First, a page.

321 stainless steel belongs to the same 300 stainless steel series, and has very similar chemistry to 304 stainless steel with the addition of Titanium at 5 x carbon% value (max 0.7%). The titanium acts as a stabilizer and makes it more resistant to chromium carbide formation.
Titanium stabilized steel is the material of choice in applications with working temperatures in the 400 – 900oC as it has improved stress fracture performance and high-temperature creep resistance, and its stress mechanical properties are superior to 304 stainless steel. Industrial applications such as chemical, coal and petroleum industries can operate at high temperature and would prefer 321 over 304.
304 is widely used in low temperature industry applications like furniture decoration, food, and medical industries.
When welding stainless at high temperature, Cr combines with carbon and precipitates chrome carbides at the grain boundaries, significantly reducing corrosion resistance in the heat affected zone (HAZ).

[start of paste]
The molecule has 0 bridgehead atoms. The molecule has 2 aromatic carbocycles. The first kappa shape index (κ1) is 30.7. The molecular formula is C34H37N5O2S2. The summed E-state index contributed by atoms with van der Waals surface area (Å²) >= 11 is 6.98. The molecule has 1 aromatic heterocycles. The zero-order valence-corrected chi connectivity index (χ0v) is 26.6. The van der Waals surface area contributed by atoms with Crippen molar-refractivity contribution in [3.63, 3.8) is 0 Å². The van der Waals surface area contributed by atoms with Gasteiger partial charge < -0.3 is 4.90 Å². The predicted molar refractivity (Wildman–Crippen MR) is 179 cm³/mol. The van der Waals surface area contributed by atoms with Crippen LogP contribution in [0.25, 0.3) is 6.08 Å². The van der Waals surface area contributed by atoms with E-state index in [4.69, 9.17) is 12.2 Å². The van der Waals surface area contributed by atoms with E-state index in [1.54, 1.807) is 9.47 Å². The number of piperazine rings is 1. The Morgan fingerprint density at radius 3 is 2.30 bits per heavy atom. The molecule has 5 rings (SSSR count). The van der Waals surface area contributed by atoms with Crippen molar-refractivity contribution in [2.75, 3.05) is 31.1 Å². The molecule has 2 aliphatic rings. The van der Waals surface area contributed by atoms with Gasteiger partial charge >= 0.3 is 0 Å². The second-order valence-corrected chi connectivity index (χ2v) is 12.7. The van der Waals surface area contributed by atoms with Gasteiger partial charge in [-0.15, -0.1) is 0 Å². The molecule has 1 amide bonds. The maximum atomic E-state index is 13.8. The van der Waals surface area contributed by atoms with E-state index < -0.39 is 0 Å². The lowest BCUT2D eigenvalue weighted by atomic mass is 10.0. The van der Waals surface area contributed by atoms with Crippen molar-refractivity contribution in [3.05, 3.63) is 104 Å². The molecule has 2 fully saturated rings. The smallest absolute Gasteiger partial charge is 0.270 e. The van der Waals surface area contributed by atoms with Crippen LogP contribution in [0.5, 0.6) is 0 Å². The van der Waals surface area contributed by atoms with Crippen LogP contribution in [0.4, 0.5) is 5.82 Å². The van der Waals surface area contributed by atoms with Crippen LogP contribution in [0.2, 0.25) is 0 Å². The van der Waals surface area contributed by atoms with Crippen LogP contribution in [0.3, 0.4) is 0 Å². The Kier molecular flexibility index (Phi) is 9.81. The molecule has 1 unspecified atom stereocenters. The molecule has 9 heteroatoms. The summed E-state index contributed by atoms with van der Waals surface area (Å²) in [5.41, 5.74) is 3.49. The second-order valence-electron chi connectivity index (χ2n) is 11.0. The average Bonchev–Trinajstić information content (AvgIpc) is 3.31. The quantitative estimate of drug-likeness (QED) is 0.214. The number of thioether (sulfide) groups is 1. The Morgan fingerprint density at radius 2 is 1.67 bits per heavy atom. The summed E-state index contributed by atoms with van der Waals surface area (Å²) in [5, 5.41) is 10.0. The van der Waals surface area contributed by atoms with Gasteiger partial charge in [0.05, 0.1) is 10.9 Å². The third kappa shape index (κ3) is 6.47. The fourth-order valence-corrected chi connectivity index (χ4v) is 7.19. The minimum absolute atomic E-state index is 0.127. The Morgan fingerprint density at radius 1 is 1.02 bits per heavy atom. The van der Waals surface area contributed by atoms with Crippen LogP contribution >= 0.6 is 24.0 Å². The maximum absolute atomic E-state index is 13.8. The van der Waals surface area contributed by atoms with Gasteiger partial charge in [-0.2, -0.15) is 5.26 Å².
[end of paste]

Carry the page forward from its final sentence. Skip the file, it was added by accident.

At high operating temperature this reduced corrosion resistance leads enhanced corrosion and working life in the HAZ, and is also more susceptible to stress fractures.
There are two ways to minimize chrome carbide precipitation, reducing the carbon content e.g. using 304L instead of 304H, or more effectively adding Ti at 5 times the carbon content (0.7% max) to create 321. The carbon is more attracted to the Ti during welding and therefore it leaves the chromium alone and minimizes chromium carbides. Ti stabilizes the alloy.
Niobium (Nb) is an alternative stainless steel stabilizer and is used in 347 SS.
Carbon Equivalent can be measured and calculated directly using LIBS technology. Laser Induced Breakdown Spectroscopy (LIBS) is an analytical technique used to determine the elemental composition of materials.
A handheld LIBS analyzer fires a pulsed laser at the sample vaporizing the material to form a plasma on the surface with ~200 pulses per reading. Excited electrons return to ground state in atoms and ions, emitting light which is collected by the onboard spectrometers. The instrument’s software and calibrations compare the wavelengths and intensity of spectral lines to quantify the concentrations of elements, and using a prescribed formula via a pseudo element feature, enables automatic calculation of carbon equivalency.